Note from the author

This article was published in Dawn, The Review, May 10-16, 2001, as the first in a series of three. The series dealt with the history of the Arab conquest of Sindh. The primary source for most of the details of the event is Chach Nameh, which is not only unreliable but it is also impossible to check it against any tangible evidence. Therefore, I wrote this article with an understanding that the only “justice” I could do to history in this case was to capture the spirit of Chach Nameh and other classical accounts and leave it unadulterated by any ideological biases of my own. The effort was generally praised and the article received positive feedback.

Other articles in the series were “Rajah Dahar of Sindh” and “Muhammad bin Qasim“.

It’s the dawn of the Seventh Century AD. Sindh is a powerful kingdom, possibly the greatest in India. Its boundaries cover all of Sindh, as well as many parts of Punjab and Balochistan. The capital of Sindh is Aror (near the later day Rohri), indeed a city of dreams: it has clean roads, lush green parks and a population of happy and prosperous people. This is where the Buddhist ruler of Sindh, Rai Sahasi lives with his queen Suhandi. The Rai dynasty of Buddhist monarchs has ruled over Sindh for five generations. But now, things are about to change. Rai dynasty will come to an end and a Brahmin with no experience in statecraft will found a new one in its place. As is usual in a history written by men, all will be credited to the good or bad points of the men involved in the great drama while the real force behind the scene, Queen Suhandi, will be conveniently forgotten.

It is said that one day, when the King was spending his leisurely hours with his beautiful queen Suhandi, the valets announced the arrival of the grand vizier, Chach the Brahmin. The King asked the queen to move inside, but the queen replied that she would like to stay. Possibly, she had been curious for some time about this young man who had come out of nowhere and had risen to the status of the grand vizier in a short time. Everyone was praising the unique way he had with words.

“O Chach, the arrows of your eye-lashes have pierced my heart, and separation from you is smothering me like a chain fastened to my neck,” a secret messenger brought the message from the queen the next day to the great astonishment of Chach. “I am a Brahmin,” he replied. “My father and my brother are still living like ascetics. An act of betrayal is far from my family. Besides, as a servant of the King I must never separate my hopes from my fears, since there are four things in which one can never place any confidence. And they are, a king, fire, wind and water.”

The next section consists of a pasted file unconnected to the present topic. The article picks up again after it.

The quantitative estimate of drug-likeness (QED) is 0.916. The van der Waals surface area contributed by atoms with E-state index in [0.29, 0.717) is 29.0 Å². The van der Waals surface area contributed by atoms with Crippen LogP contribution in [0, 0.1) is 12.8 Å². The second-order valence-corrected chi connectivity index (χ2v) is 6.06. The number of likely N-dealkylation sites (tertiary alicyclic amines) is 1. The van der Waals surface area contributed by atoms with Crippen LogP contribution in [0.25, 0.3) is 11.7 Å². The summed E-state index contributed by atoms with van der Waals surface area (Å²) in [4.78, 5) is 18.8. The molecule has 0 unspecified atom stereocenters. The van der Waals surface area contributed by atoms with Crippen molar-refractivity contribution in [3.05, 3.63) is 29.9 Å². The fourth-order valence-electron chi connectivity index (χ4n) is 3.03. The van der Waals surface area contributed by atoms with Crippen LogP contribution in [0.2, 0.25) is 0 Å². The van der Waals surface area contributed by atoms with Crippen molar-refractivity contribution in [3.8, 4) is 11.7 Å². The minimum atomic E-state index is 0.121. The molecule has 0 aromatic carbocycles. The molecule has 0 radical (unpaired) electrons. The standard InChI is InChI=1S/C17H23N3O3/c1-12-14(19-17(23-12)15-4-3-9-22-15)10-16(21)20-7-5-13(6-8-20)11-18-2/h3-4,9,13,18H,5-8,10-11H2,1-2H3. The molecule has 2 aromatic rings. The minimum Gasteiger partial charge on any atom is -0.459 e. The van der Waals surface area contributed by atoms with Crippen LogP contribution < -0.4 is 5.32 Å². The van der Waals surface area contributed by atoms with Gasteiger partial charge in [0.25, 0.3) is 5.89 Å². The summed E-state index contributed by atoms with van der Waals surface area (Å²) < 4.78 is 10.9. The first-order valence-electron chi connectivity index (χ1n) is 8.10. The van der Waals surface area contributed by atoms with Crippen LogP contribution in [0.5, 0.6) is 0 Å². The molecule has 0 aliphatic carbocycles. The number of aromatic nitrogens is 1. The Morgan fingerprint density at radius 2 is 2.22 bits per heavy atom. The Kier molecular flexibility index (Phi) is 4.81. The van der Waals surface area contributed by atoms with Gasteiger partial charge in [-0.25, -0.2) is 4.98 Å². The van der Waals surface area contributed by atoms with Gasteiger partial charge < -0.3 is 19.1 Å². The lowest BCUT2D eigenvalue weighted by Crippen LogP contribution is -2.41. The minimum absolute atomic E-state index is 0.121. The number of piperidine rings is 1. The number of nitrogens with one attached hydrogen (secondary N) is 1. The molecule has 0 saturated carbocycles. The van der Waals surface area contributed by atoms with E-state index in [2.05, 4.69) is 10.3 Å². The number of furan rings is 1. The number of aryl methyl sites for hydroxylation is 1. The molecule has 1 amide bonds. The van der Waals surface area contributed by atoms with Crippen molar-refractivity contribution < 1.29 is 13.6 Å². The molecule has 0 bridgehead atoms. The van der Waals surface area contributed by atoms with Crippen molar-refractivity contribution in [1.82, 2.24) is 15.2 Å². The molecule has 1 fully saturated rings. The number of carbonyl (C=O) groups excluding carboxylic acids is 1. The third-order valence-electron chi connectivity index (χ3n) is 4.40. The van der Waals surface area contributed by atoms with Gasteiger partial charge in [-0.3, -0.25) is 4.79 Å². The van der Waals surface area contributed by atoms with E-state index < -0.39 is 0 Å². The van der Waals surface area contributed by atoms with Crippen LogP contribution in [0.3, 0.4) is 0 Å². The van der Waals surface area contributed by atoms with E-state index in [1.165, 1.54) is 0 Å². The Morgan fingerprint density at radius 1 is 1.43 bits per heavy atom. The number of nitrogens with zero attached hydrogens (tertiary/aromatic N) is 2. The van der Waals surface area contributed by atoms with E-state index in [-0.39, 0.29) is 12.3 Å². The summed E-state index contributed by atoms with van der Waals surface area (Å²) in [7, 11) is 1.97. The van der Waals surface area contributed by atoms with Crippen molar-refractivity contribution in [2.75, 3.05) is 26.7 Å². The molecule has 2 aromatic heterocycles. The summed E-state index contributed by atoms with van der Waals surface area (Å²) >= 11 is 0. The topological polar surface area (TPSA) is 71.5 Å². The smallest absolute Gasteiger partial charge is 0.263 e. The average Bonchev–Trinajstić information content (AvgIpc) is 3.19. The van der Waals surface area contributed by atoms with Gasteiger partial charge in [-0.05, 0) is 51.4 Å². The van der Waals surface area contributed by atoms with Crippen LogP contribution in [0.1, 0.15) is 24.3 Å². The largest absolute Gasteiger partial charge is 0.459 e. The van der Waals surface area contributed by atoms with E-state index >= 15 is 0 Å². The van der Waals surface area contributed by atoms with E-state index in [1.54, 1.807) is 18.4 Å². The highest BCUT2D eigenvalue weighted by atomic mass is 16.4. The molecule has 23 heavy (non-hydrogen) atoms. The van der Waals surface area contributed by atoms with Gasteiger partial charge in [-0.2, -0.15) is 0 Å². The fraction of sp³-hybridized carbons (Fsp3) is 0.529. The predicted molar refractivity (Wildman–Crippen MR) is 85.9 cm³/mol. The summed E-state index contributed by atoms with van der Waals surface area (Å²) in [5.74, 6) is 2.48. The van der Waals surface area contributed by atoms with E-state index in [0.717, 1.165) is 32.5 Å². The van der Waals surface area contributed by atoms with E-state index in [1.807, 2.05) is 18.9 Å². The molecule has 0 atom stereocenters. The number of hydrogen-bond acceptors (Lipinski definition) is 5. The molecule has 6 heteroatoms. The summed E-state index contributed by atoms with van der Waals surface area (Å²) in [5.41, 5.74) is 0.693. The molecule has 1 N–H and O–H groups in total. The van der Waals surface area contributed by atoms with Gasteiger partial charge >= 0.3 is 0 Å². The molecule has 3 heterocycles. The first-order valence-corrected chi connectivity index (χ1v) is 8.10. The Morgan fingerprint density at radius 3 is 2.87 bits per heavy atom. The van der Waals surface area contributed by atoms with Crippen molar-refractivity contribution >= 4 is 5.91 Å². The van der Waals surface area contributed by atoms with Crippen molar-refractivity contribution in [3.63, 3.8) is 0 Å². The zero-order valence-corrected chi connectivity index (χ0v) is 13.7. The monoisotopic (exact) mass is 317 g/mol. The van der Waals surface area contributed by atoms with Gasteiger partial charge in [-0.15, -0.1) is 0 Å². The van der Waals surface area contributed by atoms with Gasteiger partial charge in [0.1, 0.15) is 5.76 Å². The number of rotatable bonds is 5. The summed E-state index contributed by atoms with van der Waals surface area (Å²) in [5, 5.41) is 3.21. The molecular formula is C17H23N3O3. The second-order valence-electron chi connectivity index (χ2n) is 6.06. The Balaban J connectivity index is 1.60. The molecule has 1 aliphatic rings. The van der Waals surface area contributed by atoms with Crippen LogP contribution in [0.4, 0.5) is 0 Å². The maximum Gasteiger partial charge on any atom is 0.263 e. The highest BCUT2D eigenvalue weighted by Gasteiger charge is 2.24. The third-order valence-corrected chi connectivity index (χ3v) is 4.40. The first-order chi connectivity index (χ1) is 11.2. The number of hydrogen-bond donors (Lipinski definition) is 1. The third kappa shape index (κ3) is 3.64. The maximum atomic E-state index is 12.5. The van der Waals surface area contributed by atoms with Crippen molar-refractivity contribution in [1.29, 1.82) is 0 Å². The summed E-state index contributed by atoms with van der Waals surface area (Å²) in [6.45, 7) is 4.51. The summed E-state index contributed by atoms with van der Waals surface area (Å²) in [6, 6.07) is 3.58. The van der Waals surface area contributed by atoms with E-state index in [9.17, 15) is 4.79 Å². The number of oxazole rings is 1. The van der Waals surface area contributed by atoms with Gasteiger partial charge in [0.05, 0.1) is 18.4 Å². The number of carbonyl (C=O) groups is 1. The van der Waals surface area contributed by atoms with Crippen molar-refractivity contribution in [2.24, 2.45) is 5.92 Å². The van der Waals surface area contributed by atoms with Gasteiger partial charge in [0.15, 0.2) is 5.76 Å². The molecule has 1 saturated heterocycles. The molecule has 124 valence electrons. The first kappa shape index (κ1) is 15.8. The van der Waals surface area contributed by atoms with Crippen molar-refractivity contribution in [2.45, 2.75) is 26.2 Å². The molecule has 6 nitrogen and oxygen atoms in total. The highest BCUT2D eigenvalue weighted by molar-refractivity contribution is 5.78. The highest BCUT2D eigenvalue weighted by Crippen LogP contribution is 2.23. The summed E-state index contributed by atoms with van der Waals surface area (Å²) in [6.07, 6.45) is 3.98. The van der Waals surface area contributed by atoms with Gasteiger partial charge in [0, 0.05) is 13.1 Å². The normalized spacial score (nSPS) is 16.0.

However, Chach could not help looking at the queen a little more consciously on his next visit to the King. And the queen made sure that she was always there with her husband when he met his young vizier. The opponents of Chach in the court suggested to the King the possibility of a secret affair between the queen and the grand vizier but the King refused it with a sweeping judgment, “Such things don’t happen in my house.”

As luck would have it, the King fell ill and all hopes of recovery were lost. “The King is about to die without having any child to inherit his throne,” Queen Suhandi told Chach. “His relatives, who have called me by ugly names while I was still a queen, would leave no holds barred in tormenting me once they come to power after him. You must take up courage now, and make your bid to become the king.” She then suggested a plan to Chach that reads like a passage from The Arabian Nights. It is written in Chachnameh, the earliest history on this period, that the Queen ordered fifty chains and fetters. When the king died, she suppressed the news and called all her opponents one by one to the palace, taking them all unaware and placing them in chains. She then summoned the poorer relatives of the King. “The King is angry with a relative of his and has put him in chains,” they were told. “If you kill the prisoner you will be allowed to take all his possessions.” By this device Suhandi put away his rivals and also gathered a team of followers who were grateful for their sudden change of fortune. She then appeared from behind a curtain and announced, “The King is pleased to appoint the vizier Chach as his vicegerent to carry on the administration in his name.” The news of the King’s demise was released only after Chach had taken full control of the affairs.